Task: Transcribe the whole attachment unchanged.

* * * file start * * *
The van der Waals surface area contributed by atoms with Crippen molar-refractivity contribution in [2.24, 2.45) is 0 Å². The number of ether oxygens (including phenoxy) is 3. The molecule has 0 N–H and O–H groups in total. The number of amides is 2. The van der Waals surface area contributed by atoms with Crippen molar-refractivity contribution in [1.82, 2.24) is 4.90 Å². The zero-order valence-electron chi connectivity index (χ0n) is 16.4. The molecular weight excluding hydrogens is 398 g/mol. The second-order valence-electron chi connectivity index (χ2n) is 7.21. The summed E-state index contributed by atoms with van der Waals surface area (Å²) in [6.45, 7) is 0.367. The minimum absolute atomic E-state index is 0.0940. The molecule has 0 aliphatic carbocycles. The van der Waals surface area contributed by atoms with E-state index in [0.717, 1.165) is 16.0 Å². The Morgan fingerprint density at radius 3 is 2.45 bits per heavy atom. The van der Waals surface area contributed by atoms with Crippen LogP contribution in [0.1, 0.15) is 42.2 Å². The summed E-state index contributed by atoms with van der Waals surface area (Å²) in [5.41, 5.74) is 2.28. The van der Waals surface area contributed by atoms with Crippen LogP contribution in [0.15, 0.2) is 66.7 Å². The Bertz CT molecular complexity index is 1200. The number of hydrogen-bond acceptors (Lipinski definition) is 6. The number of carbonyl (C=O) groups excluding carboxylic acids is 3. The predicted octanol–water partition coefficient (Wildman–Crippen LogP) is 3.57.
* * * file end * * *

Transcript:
The van der Waals surface area contributed by atoms with Crippen molar-refractivity contribution in [2.24, 2.45) is 0 Å². The number of ether oxygens (including phenoxy) is 3. The molecule has 0 N–H and O–H groups in total. The number of amides is 2. The van der Waals surface area contributed by atoms with Crippen molar-refractivity contribution in [1.82, 2.24) is 4.90 Å². The zero-order valence-electron chi connectivity index (χ0n) is 16.4. The molecular weight excluding hydrogens is 398 g/mol. The second-order valence-electron chi connectivity index (χ2n) is 7.21. The summed E-state index contributed by atoms with van der Waals surface area (Å²) in [6.45, 7) is 0.367. The minimum absolute atomic E-state index is 0.0940. The molecule has 0 aliphatic carbocycles. The van der Waals surface area contributed by atoms with E-state index in [0.717, 1.165) is 16.0 Å². The Morgan fingerprint density at radius 3 is 2.45 bits per heavy atom. The van der Waals surface area contributed by atoms with Crippen LogP contribution in [0.1, 0.15) is 42.2 Å². The summed E-state index contributed by atoms with van der Waals surface area (Å²) in [5.41, 5.74) is 2.28. The van der Waals surface area contributed by atoms with Crippen LogP contribution in [0.15, 0.2) is 66.7 Å². The Bertz CT molecular complexity index is 1200. The number of hydrogen-bond acceptors (Lipinski definition) is 6. The number of carbonyl (C=O) groups excluding carboxylic acids is 3. The predicted octanol–water partition coefficient (Wildman–Crippen LogP) is 3.57.